If you’ve ever had a common cold or a sinus infection, you know how bacteria and viruses can affect your health. But fungi, the lesser known pathogen, causes its fair share of damage as well, including allergies, asthma, and blood issues. But the most common fungal conditions are infections of the skin and nails.
It’s important to learn the signs of a fungal infection so you can stop it before it progresses. It’s also important to have an expert dermatologist who can help you determine exactly what type of fungal infection you have and get you started on the right treatment.
Dr. Robert Topham at Holladay Dermatology & Aesthetics here in Holladay, Utah, diagnoses and treats all kinds of fungal infections and can help you navigate the complex world of skin care. Here’s what you need to know about fungal infections.
Facts about fungi
Fungi are organisms that live in soil, water, vegetation, animals, and humans. Some fungi decompose dead matter and play an important role in the life cycle of an ecosystem. Other fungi (about 300 of the millions of fungus types) are parasitic and cause disease and infection.
Many forms of fungus are harmless, such as the yeast in bread and beer and the mushrooms on your salad or burger. However, if a harmful type of fungus invades your body, it can affect your health, particularly your skin and nails.
Types of a fungal infection
Fungal infections of the skin and nails typically fall into one of four categories: athlete’s foot, yeast infections, jock itch, and ringworm.
1. Athlete’s foot
Fungi love warm, wet environments, which is why they thrive between the toes of sweaty athletes. In fact, it’s so common in the sports world that the medical term for this type of fungal infection, tinea pedis, is widely known as athlete’s foot.
It begins as an itchy, scaly rash that may sting and burn. Although it typically originates between your toes, it spreads quickly and can affect your whole foot. It can even infect your hands if you touch and scratch your infected feet.
2. Yeast infections
Under normal circumstances, small amounts of yeast in your body are harmless, but if it multiplies, yeast causes infections called candidiasis.
If the yeast grows in your mouth and throat — a condition called thrush — you’ll notice pain when swallowing, white or yellow patches in your mouth, cracks at the corners of your mouth, and a red, sore throat and mouth.
Yeast can also affect the genitals, especially in women. The vaginal environment is perfect for yeast growth. Symptoms of infection include itching, burning (especially when you urinate), inflammation, and a discharge that resembles cottage cheese.
Diaper rash is a form of yeast infection that occurs when a baby’s skin is in contact with a wet diaper for prolonged periods.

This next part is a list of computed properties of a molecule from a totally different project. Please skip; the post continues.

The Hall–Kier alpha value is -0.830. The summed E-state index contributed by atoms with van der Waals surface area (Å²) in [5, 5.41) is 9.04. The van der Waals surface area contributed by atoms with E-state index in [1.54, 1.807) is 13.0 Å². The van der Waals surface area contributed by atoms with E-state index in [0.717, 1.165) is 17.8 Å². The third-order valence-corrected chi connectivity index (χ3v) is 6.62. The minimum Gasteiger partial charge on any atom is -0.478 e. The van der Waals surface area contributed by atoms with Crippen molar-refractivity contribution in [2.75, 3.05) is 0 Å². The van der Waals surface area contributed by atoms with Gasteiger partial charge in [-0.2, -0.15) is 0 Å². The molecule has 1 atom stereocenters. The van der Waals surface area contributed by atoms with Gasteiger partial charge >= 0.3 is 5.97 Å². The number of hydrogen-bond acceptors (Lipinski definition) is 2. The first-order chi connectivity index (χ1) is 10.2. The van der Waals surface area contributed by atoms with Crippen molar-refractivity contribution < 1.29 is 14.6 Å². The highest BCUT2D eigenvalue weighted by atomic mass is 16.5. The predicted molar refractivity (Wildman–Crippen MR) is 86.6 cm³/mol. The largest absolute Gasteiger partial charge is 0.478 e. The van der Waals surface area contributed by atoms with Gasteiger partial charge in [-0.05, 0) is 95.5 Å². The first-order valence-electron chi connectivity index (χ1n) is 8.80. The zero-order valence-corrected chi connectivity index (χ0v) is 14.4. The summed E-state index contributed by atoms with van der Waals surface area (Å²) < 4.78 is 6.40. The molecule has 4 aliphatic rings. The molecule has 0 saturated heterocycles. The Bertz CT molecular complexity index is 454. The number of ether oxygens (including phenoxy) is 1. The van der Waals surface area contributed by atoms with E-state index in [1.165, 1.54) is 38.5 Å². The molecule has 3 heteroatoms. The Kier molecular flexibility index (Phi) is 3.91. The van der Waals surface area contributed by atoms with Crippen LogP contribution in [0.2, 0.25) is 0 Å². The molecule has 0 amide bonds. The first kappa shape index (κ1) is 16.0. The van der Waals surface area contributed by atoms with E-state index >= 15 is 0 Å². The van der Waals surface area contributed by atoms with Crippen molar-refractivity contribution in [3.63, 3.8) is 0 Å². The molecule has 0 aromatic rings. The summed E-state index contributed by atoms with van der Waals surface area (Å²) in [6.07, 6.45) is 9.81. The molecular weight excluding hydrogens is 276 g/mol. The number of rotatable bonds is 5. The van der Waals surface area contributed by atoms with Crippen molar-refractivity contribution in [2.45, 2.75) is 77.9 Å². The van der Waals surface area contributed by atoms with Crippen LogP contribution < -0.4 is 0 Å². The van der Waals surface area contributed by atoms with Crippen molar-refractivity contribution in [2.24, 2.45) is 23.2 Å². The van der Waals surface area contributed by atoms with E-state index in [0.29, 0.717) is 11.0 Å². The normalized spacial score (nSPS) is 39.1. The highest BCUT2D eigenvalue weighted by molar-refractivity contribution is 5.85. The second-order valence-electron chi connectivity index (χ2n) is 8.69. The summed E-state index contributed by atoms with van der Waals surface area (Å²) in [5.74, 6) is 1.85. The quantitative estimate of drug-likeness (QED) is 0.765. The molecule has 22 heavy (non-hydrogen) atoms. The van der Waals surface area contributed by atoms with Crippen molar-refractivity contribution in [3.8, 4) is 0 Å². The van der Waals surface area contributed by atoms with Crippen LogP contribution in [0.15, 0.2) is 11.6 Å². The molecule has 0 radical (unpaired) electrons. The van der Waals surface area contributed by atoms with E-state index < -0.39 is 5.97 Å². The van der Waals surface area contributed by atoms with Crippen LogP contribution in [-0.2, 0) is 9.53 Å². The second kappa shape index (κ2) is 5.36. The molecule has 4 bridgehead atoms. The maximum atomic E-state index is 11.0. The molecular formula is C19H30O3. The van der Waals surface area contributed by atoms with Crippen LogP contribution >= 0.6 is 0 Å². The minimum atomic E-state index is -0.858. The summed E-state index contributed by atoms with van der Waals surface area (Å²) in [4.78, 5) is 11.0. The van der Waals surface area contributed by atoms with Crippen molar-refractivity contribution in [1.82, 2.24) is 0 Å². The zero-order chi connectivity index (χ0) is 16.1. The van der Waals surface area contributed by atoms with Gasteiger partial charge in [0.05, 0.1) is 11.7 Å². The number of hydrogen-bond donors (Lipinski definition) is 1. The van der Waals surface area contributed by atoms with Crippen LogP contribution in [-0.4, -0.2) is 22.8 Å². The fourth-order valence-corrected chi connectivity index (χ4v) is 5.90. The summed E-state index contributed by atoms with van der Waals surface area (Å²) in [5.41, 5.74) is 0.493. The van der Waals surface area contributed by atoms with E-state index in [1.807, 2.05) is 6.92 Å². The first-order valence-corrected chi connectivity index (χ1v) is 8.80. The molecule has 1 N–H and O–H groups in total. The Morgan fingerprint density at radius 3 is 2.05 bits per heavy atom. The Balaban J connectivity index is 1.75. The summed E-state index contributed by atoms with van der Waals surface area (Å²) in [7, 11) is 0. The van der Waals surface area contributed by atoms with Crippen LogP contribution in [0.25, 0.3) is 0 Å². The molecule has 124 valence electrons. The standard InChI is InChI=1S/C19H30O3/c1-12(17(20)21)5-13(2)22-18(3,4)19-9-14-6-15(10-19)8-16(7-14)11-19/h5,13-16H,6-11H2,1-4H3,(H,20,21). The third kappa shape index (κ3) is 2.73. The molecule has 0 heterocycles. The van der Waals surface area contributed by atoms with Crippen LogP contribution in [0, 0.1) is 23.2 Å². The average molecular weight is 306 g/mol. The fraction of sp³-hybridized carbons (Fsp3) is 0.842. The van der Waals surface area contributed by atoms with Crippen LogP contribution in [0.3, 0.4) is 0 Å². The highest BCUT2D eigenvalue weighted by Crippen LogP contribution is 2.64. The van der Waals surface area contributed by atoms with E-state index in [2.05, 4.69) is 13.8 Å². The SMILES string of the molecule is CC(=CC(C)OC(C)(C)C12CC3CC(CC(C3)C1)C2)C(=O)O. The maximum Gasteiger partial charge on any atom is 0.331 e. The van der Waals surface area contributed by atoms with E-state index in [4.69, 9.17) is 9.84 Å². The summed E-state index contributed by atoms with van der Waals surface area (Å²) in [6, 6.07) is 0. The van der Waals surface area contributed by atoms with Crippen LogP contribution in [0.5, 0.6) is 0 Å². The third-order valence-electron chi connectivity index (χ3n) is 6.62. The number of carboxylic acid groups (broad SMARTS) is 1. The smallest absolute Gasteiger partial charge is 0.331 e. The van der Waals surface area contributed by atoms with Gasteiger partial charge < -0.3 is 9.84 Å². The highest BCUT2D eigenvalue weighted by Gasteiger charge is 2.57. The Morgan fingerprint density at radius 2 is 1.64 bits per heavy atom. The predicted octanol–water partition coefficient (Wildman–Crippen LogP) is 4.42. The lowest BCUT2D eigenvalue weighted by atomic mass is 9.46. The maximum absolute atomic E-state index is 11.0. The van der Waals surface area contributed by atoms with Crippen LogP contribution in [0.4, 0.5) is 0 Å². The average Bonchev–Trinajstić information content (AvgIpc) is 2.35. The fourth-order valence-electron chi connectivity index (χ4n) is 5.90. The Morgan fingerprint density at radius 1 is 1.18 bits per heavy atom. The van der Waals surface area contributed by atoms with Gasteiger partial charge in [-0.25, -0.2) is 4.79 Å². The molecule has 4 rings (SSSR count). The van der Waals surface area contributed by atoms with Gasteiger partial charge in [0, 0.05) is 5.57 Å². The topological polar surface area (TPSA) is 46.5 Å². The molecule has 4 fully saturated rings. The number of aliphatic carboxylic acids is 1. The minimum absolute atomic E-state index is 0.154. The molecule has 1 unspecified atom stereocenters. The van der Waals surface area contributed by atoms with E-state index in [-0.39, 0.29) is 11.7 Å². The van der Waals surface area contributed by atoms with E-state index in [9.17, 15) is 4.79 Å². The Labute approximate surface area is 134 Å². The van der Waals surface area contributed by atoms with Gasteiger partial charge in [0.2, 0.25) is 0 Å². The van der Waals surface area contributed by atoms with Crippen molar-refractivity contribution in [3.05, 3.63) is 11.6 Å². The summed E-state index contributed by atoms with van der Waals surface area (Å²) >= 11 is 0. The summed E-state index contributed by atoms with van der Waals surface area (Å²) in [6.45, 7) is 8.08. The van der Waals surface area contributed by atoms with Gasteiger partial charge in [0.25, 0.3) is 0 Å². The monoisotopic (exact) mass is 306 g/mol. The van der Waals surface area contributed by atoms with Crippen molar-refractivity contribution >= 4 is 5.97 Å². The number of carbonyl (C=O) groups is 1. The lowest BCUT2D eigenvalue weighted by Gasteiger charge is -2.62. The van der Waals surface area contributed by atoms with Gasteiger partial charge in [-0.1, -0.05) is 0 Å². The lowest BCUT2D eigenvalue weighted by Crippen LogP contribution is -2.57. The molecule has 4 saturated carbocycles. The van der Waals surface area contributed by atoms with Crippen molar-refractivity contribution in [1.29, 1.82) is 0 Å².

Toenails are another notorious place for a yeast infection. If you have a nail injury, diabetes, a weakened immune system, or a circulatory problem, yeast can easily set up camp in your nails and cause them to become thickened, yellow or brown in color, cracked, and crumbly.
3. Jock itch
Technically called tinea cruris, jock itch is another fungal infection common to athletes who sweat a lot.
Although not usually a serious condition, it can be extremely bothersome, as it causes reddened patches on the groin, buttocks, and inner thighs that can be painful and itchy.
Ringworm, or tinea corporis, is a misnomer, as the culprit is fungus, not a worm of any type. It got its name from the shape of the red rash or lesion it causes. Jock itch is technically a type of ringworm.
The classic ringworm symptom is a rash that forms a ring shape with red edges, but it may also present with blisters or red, itchy raised patches of skin. Ringworm can attack your body anywhere, including your scalp.
Healing a fungal infection
The best way to avoid fungal infections and manage a current one is to adjust your daily habits:
- Dry yourself thoroughly after showering or swimming
- Wear loose clothing, especially on hot, humid days
- Don’t sit around in a wet bathing suit
- Change damp socks and undergarments
If you contract a fungal infection, there are many over-the-counter lotions and ointments that may reduce your symptoms for a while, but if you find them ineffective, Dr. Topham can prescribe a stronger treatment to get rid of the fungus for good.
He recommends two powerful antifungal medications: FungiFoam® and Formula 3®. These topical solutions contain tolnaftate, an ingredient found in many antifungal products, but in prescription strength. FungiFoam and Formula 3 also contain jojoba oil, which is known for its ability to kill certain yeasts and fungi, including those that cause candidiasis.
Fungal infections can be tough to get rid of, but Dr. Topham can help. If you have symptoms of a fungal infection and it’s not getting better, schedule an appointment today. Call us at 801-272-4408.